Legislators are so terrified of the gun lobby they won’t even ban terrorists from buying weapons…. The large number of White House journalists who are writing books on the Obama administration says Glenn Greenwald in Salon are fiercely competing “to curry favor with top government officials” and thus present an obvious conflict of interest ……A drone with flexible, claw-like legs that can land perpendicularly on walls is being developed by a Stanford lab…. A company called the World Reserve Monetary Exchange took a full page ad in the NYTimes to offer four $2 bills for only $12 plus shipping…. Taiwan is offering a million bucks to anyone who can come up with a winning slogan that will increase the country’s birthrate, one of the lowest in the world…..If hundreds of lawyers at hundred of law firms are each paid hundreds of dollars per hour, why can’t some of them be drafted to fill the huge shortage of public defenders?….“Madness is a rare thing in individuals, but in groups, parties, peoples and ages it is the rule”—Friedrich Wilhem Nietzsche (1844-1900)
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National Weed (1974, issue #3)
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- Complete column archives: 2006 - present
— The Candy Store
— From the archives... The religion of Violence & Statistics, otherwise known as college football; WPA II; Would it be called Indiastan or Pakindia?; Who you Gonna call? Crime Predictors; Being a Bank means you never having to say you're sorry; Oil vs. Democracy, and of course, the Wilcock Web...
— From the archives... The Mother of All Family Feuds, Otaku Means Geek in Japanese, Affirmative Action or 'It all depends on who you know', The Moonies are packin', and of course, the Wilcock Web......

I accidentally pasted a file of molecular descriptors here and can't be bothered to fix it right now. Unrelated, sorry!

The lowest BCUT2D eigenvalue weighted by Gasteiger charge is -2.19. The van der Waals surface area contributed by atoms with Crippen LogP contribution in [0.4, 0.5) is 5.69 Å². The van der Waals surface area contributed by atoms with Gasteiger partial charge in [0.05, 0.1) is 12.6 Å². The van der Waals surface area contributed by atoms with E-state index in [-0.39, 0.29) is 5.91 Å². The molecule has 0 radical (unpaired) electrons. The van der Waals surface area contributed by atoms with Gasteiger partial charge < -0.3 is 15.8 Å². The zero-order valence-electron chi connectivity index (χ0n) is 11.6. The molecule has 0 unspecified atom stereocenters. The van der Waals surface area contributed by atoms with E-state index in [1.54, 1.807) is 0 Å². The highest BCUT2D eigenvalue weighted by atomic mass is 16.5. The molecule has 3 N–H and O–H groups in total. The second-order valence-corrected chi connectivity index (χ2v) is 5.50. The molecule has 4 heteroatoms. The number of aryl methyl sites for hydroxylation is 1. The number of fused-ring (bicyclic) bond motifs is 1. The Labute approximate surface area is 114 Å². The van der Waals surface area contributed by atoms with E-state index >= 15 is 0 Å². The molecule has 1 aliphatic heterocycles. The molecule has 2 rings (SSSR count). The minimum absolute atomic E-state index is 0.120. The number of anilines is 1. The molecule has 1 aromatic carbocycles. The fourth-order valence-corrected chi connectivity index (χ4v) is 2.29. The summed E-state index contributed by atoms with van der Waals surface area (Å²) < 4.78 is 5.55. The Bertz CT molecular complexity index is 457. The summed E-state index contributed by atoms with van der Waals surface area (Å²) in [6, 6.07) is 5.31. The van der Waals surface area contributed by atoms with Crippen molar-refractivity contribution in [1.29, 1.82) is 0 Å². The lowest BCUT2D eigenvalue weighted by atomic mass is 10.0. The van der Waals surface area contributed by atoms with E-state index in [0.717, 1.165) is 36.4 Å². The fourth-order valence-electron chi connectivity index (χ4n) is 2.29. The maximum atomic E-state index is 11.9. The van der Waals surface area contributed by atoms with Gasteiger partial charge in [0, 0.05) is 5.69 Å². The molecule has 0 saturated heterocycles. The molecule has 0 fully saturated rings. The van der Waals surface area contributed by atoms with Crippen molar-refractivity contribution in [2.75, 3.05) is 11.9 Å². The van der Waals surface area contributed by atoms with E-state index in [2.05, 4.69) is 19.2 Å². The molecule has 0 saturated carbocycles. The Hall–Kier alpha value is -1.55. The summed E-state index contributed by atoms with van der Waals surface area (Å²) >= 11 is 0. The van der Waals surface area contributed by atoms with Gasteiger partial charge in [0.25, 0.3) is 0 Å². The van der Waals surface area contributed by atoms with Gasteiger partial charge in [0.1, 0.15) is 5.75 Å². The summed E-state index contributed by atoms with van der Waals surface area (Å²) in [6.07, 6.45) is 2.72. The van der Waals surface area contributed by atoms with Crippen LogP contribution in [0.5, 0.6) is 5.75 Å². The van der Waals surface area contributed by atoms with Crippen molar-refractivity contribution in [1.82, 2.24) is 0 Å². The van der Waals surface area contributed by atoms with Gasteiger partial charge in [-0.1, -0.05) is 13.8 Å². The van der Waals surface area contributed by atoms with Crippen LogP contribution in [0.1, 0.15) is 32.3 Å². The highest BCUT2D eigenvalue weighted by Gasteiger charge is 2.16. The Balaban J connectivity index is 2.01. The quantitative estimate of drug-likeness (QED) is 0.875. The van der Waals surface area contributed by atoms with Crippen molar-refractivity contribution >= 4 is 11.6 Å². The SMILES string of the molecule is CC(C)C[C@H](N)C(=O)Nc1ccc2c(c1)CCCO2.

— Dear Reader,
— Dear Readers...
— John Wilcock ... Marijuana, the symbolic center of the underground society
— John Wilcock ... From the Archives: Cuba Diary—Havana, April 2011
— John Wilcock ... Manhattan Memories: Chapter Nineteen (continued)--Travels
— John Wilcock ... From the Archives: When you vote, don’t forget the Republican Paradox
— John Wilcock ... Manhattan Memories: Chapter Eighteen--The Quest for Magic: Around Europe by VW bus;
Regarding armchair travelers;
Pisa's Leaning Tower;
The magical Alhambra
— John Wilcock ... Manhattan Memories: Chapter Seventeen (continued)--London's Magical library;
In the Cannes
— John Wilcock ... Manhattan Memories: Chapter Seventeen--The Sorcerer's Apprentice
— John Wilcock ... Manhattan Memories: Chapter Sixteen--JW'S Secret Diary (continued)
— John Wilcock ... Manhattan Memories: Chapter Sixteen--JW'S Secret Diary
— John Wilcock ... Manhattan Memories: Chapter Fourteen (Part Two--Manhattan phone book, JW'S Secret Diary
— John Wilcock ... Manhattan Memories: Chapter Fourteen--Party Circuit
— John Wilcock ... Manhattan Memories: Chapter Thirteen--Figaro Diary, part two, Soho Saturday
— John Wilcock ... Manhattan Memories: Chapter Thirteen--Figaro Diary, part one, Soho Saturday
— John Wilcock ... Manhattan Memories: Chapter Twelve (continued)--Traveling with Nomad; SoHo Confidential